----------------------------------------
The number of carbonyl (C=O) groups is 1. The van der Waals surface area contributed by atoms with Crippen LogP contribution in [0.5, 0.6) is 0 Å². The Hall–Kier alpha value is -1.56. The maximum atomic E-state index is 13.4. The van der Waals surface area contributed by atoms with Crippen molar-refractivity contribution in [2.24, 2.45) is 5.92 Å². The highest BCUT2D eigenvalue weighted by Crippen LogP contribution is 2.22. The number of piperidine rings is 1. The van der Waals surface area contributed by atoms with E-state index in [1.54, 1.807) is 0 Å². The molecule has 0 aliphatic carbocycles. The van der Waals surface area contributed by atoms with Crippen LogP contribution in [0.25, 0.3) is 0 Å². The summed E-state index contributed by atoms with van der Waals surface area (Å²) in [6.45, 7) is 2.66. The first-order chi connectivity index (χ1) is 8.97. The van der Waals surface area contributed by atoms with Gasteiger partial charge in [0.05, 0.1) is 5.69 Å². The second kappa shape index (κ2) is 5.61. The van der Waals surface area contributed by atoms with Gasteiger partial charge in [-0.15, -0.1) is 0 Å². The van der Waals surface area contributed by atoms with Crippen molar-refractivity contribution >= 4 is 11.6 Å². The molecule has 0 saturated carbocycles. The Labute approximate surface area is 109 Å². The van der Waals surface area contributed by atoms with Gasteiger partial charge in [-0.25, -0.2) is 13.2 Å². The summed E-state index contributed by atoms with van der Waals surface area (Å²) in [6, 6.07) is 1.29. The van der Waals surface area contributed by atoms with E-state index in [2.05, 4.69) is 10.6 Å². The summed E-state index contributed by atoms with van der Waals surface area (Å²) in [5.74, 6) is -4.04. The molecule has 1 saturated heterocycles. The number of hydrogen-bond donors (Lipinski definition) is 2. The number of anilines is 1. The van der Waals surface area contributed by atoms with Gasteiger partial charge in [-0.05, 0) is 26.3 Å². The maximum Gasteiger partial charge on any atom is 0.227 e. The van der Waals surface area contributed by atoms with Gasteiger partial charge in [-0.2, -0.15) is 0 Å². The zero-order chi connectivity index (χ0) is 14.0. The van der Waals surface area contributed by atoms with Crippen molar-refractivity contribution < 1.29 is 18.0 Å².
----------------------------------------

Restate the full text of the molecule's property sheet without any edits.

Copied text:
The number of carbonyl (C=O) groups is 1. The van der Waals surface area contributed by atoms with Crippen LogP contribution in [0.5, 0.6) is 0 Å². The Hall–Kier alpha value is -1.56. The maximum atomic E-state index is 13.4. The van der Waals surface area contributed by atoms with Crippen molar-refractivity contribution in [2.24, 2.45) is 5.92 Å². The highest BCUT2D eigenvalue weighted by Crippen LogP contribution is 2.22. The number of piperidine rings is 1. The van der Waals surface area contributed by atoms with E-state index in [1.54, 1.807) is 0 Å². The molecule has 0 aliphatic carbocycles. The van der Waals surface area contributed by atoms with Crippen LogP contribution in [0.25, 0.3) is 0 Å². The summed E-state index contributed by atoms with van der Waals surface area (Å²) in [6.45, 7) is 2.66. The first-order chi connectivity index (χ1) is 8.97. The van der Waals surface area contributed by atoms with Gasteiger partial charge in [0.05, 0.1) is 5.69 Å². The second kappa shape index (κ2) is 5.61. The van der Waals surface area contributed by atoms with Gasteiger partial charge in [-0.15, -0.1) is 0 Å². The van der Waals surface area contributed by atoms with Crippen molar-refractivity contribution >= 4 is 11.6 Å². The molecule has 0 saturated carbocycles. The Labute approximate surface area is 109 Å². The van der Waals surface area contributed by atoms with Gasteiger partial charge in [-0.25, -0.2) is 13.2 Å². The summed E-state index contributed by atoms with van der Waals surface area (Å²) in [6, 6.07) is 1.29. The van der Waals surface area contributed by atoms with E-state index in [2.05, 4.69) is 10.6 Å². The summed E-state index contributed by atoms with van der Waals surface area (Å²) in [5.74, 6) is -4.04. The molecule has 1 saturated heterocycles. The number of hydrogen-bond donors (Lipinski definition) is 2. The number of anilines is 1. The van der Waals surface area contributed by atoms with Gasteiger partial charge in [-0.05, 0) is 26.3 Å². The maximum Gasteiger partial charge on any atom is 0.227 e. The van der Waals surface area contributed by atoms with Gasteiger partial charge in [-0.2, -0.15) is 0 Å². The zero-order chi connectivity index (χ0) is 14.0. The van der Waals surface area contributed by atoms with Crippen molar-refractivity contribution < 1.29 is 18.0 Å².